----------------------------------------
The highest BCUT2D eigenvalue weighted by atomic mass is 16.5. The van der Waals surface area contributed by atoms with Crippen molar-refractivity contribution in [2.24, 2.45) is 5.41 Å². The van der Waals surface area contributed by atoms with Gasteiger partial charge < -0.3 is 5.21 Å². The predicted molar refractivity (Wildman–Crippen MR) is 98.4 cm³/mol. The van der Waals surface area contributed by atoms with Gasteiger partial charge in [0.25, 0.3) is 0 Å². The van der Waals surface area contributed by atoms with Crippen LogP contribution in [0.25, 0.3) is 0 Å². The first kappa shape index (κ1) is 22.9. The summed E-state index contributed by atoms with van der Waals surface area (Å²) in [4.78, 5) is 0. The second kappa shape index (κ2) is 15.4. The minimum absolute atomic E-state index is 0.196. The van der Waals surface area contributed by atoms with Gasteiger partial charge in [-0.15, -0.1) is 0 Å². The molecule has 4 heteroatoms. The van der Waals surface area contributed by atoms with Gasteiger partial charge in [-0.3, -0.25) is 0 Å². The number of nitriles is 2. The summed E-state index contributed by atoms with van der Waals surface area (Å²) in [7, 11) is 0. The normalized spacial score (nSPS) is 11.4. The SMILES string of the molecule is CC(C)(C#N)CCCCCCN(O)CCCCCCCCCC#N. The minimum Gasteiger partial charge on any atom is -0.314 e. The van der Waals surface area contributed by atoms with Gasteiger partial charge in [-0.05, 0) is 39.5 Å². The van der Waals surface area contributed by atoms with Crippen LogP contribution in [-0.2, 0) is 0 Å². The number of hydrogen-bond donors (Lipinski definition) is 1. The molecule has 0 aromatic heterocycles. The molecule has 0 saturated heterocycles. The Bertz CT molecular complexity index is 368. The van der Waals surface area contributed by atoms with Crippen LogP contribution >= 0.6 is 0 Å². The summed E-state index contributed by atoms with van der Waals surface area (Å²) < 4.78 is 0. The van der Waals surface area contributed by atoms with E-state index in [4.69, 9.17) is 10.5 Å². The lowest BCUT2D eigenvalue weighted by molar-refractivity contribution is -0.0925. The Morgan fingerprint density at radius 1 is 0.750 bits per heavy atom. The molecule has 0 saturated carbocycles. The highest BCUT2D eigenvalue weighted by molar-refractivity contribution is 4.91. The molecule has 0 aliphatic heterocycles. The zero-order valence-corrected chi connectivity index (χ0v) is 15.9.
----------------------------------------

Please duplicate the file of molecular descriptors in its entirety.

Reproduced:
The highest BCUT2D eigenvalue weighted by atomic mass is 16.5. The van der Waals surface area contributed by atoms with Crippen molar-refractivity contribution in [2.24, 2.45) is 5.41 Å². The van der Waals surface area contributed by atoms with Gasteiger partial charge < -0.3 is 5.21 Å². The predicted molar refractivity (Wildman–Crippen MR) is 98.4 cm³/mol. The van der Waals surface area contributed by atoms with Gasteiger partial charge in [0.25, 0.3) is 0 Å². The van der Waals surface area contributed by atoms with Crippen LogP contribution in [0.25, 0.3) is 0 Å². The first kappa shape index (κ1) is 22.9. The summed E-state index contributed by atoms with van der Waals surface area (Å²) in [4.78, 5) is 0. The second kappa shape index (κ2) is 15.4. The minimum absolute atomic E-state index is 0.196. The van der Waals surface area contributed by atoms with Gasteiger partial charge in [-0.15, -0.1) is 0 Å². The molecule has 4 heteroatoms. The van der Waals surface area contributed by atoms with Gasteiger partial charge in [-0.3, -0.25) is 0 Å². The number of nitriles is 2. The summed E-state index contributed by atoms with van der Waals surface area (Å²) in [7, 11) is 0. The normalized spacial score (nSPS) is 11.4. The SMILES string of the molecule is CC(C)(C#N)CCCCCCN(O)CCCCCCCCCC#N. The minimum Gasteiger partial charge on any atom is -0.314 e. The van der Waals surface area contributed by atoms with Gasteiger partial charge in [-0.05, 0) is 39.5 Å². The van der Waals surface area contributed by atoms with Crippen LogP contribution in [-0.2, 0) is 0 Å². The number of hydrogen-bond donors (Lipinski definition) is 1. The molecule has 0 aromatic heterocycles. The molecule has 0 saturated heterocycles. The Bertz CT molecular complexity index is 368. The van der Waals surface area contributed by atoms with Crippen LogP contribution >= 0.6 is 0 Å². The summed E-state index contributed by atoms with van der Waals surface area (Å²) < 4.78 is 0. The van der Waals surface area contributed by atoms with E-state index in [4.69, 9.17) is 10.5 Å². The lowest BCUT2D eigenvalue weighted by molar-refractivity contribution is -0.0925. The Morgan fingerprint density at radius 1 is 0.750 bits per heavy atom. The molecule has 0 saturated carbocycles. The highest BCUT2D eigenvalue weighted by molar-refractivity contribution is 4.91. The molecule has 0 aliphatic heterocycles. The zero-order valence-corrected chi connectivity index (χ0v) is 15.9.